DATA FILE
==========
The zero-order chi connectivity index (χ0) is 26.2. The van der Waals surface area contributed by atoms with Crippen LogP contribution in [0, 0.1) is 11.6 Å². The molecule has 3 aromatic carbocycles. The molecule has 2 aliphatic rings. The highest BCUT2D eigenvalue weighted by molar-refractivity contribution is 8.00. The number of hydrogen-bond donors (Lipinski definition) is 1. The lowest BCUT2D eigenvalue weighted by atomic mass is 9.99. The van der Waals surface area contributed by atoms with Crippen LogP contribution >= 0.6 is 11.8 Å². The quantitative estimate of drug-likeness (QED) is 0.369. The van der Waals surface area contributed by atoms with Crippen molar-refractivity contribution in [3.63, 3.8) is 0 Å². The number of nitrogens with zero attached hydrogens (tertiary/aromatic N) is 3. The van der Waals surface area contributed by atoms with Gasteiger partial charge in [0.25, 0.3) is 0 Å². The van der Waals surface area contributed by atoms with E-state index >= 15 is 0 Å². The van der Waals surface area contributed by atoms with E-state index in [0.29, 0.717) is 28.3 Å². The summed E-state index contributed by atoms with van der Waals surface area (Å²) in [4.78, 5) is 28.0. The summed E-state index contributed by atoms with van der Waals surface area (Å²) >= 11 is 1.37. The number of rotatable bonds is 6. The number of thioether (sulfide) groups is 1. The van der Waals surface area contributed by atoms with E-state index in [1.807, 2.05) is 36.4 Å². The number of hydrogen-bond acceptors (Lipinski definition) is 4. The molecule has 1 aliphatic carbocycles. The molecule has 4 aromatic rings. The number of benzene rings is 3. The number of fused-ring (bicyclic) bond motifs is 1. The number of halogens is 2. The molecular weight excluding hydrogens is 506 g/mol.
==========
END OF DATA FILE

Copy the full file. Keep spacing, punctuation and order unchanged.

The zero-order chi connectivity index (χ0) is 26.2. The van der Waals surface area contributed by atoms with Crippen LogP contribution in [0, 0.1) is 11.6 Å². The molecule has 3 aromatic carbocycles. The molecule has 2 aliphatic rings. The highest BCUT2D eigenvalue weighted by molar-refractivity contribution is 8.00. The number of hydrogen-bond donors (Lipinski definition) is 1. The lowest BCUT2D eigenvalue weighted by atomic mass is 9.99. The van der Waals surface area contributed by atoms with Crippen LogP contribution >= 0.6 is 11.8 Å². The quantitative estimate of drug-likeness (QED) is 0.369. The van der Waals surface area contributed by atoms with Crippen molar-refractivity contribution in [3.63, 3.8) is 0 Å². The number of nitrogens with zero attached hydrogens (tertiary/aromatic N) is 3. The van der Waals surface area contributed by atoms with Gasteiger partial charge in [0.25, 0.3) is 0 Å². The van der Waals surface area contributed by atoms with E-state index >= 15 is 0 Å². The van der Waals surface area contributed by atoms with E-state index in [0.29, 0.717) is 28.3 Å². The summed E-state index contributed by atoms with van der Waals surface area (Å²) in [4.78, 5) is 28.0. The summed E-state index contributed by atoms with van der Waals surface area (Å²) >= 11 is 1.37. The number of rotatable bonds is 6. The number of thioether (sulfide) groups is 1. The van der Waals surface area contributed by atoms with E-state index in [1.807, 2.05) is 36.4 Å². The number of hydrogen-bond acceptors (Lipinski definition) is 4. The molecule has 1 aliphatic carbocycles. The molecule has 4 aromatic rings. The number of benzene rings is 3. The number of fused-ring (bicyclic) bond motifs is 1. The number of halogens is 2. The molecular weight excluding hydrogens is 506 g/mol.